As part of our series on farm diversification, we are chatting to producers across Australia and bringing to you a number of case studies that explore the plethora of opportunities for agricultural and non-agricultural diversification.
Our article series leading up to these case studies can be accessed here:
- Part 1: 7 ways to diversify your farm
- Part 2: Advantages, Disadvantages and Major Pitfalls of Farm Diversification
- Part 3: 5 steps to consider before diversifying on farm
Our first case study comes to you from Carrathool in the Riverina of NSW. We spoke to Julie Armstrong, owner of Corynnia Station with husband Bruce. We are grateful for the insight into her business.
Corynnia Station is a very busy farming property set within breathtaking wide-open spaces and a very harsh and often unforgiving environment. Julie’s labour of love has created a contrasting garden oasis encompasing the historic, stylish and artistically decorated 1930’s homestead and farmstay that Julie and Bruce share with their family, friends, helpers and guests alike. The incredible 360-degree outback skies of the Hay Plains, the unique environment and experiences to be shared is simply stunning.
Julie, tell us about you and where you are based?
Corynnia Station is owned by Bruce and Julie Armstrong. It is a very busy working property growing cotton, sheep feed (rye grass, pasture and oats for hay and grain), with 4,200 quality breeding merino ewes and followers so up to 11,000 stock on property.
We have three grown children. Daisy studied a Bachelor of Business and is a water broker in Griffith. Her knowledge and passion for the water industry and her clients is inspiring. Her knowledge certainly is a massive help to our farm planning with the crippling lack of irrigation allocations these days.
Our son, Hamish is passionate about agriculture and joined our farm business in 2014 after completing a Bachelor of Agribusiness. His fiancé, Em, lives with Hamish here and they will be married in 2018.
Arabella has followed her mothers’ footsteps and works in the fashion industry after studying a Bachelor of Fashion and Textiles at RMIT, Melbourne. She is a planner for MJ Bale (Australian menswear) in Sydney head office. She loves the vibrancy of the city but is a country girl at heart.
What is the nature of your diversified business?
We offer a Farmstay B&B offering an Authentic Aussie Outback Experience ….. In Style!
Julie, why did you start the Farmstay B&B at Corynnia Station?
The farmstay is really my ‘baby’. The tourism business was a natural progression after over thirty years developing successful fashion businesses. I definitely have a creative, hands-on approach to all I do and it has flowed through into all aspects of my life. With my fashion businesses I was away from home a great deal with lots of travelling so I love the opportunity of having a home-based business. The additional income is welcome of course but isn’t the driver. Passion should always be the driver and the financial rewards will come. For me, passion leads to motivation, which leads to success and I have always been motivated to develop creative, hands on people-based businesses. I love the personal interaction that comes with welcoming guests from all over the world. I am grateful and know how lucky I am to be able to have developed a successful tourism business set within our very special home environment.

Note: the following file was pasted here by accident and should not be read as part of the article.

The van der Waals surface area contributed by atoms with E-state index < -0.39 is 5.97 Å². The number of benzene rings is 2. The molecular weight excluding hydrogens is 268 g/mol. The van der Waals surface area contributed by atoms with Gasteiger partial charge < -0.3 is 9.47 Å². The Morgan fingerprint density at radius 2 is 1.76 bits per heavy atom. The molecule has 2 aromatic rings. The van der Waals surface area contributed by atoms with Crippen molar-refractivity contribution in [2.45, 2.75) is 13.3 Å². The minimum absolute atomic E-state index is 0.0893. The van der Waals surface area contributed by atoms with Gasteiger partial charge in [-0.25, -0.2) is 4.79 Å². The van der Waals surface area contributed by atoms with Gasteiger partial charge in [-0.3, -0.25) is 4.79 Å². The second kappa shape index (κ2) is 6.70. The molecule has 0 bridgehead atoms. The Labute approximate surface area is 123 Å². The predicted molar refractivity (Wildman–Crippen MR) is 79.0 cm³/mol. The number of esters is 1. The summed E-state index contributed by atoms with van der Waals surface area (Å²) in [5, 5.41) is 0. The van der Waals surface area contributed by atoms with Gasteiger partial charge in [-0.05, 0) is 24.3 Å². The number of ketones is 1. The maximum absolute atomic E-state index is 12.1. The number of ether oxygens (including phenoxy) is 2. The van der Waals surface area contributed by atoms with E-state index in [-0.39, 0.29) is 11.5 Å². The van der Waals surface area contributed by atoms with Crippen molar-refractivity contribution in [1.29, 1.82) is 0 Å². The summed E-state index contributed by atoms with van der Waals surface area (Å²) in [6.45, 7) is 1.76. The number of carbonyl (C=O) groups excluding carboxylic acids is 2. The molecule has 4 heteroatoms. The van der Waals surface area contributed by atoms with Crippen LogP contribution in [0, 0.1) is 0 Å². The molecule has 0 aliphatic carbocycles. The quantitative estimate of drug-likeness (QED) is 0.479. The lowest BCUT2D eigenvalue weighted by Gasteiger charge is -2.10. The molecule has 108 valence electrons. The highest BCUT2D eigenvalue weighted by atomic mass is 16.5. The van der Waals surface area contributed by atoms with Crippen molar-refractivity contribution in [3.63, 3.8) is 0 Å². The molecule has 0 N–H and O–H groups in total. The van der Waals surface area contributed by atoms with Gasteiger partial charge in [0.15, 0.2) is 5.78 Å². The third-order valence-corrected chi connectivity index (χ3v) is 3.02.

The farmstay utilises old buildings on Corynnia Station that became vacant due to the changes in property management with contractors helping at key times rather than managing full-time employees. The farming and stock programs are managed and worked by Bruce and our son, Hamish. I manage the office and keep the ‘home fire’s burning’.
Firstly, we joined Outback Beds as I had no knowledge of the tourism industry at all. No idea who might ever want to visit us so far from town, how to price our product or how to get word out. We did know that our city friends loved visiting and that I am not a ‘normal’ farmers wife and need people and outlets for my energy and creativity.
The business started very slowly as it was just when people were starting to get hooked into the internet. A wise friend with a B&B in Hay told me it would take five years and she was absolutely right.
In 2014 we joined Trip Advisor, Booking.com, Expedia and a couple of Pet Friendly travel websites.
That following year we experienced a 900% (yes 900%) growth in 12 months and wonderful reviews by our enthusiastic and generous guests gave us a Five Star Trip Advisor Rating and Certificate Of Excellence awarded to us every year since.
We are the number one accommodation in our area which is really something we are thrilled and proud about. Last year we experience a further 100% growth in one year. We actually don’t want to take o too much more as the farm is our priority and I want to be able to enjoy our guests – not churn them through. I am not looking for 100% occupancy or anything like that. I like that we have guests in most nights but also have the odd week that is clear so I can regroup and catch up on other things that need attention.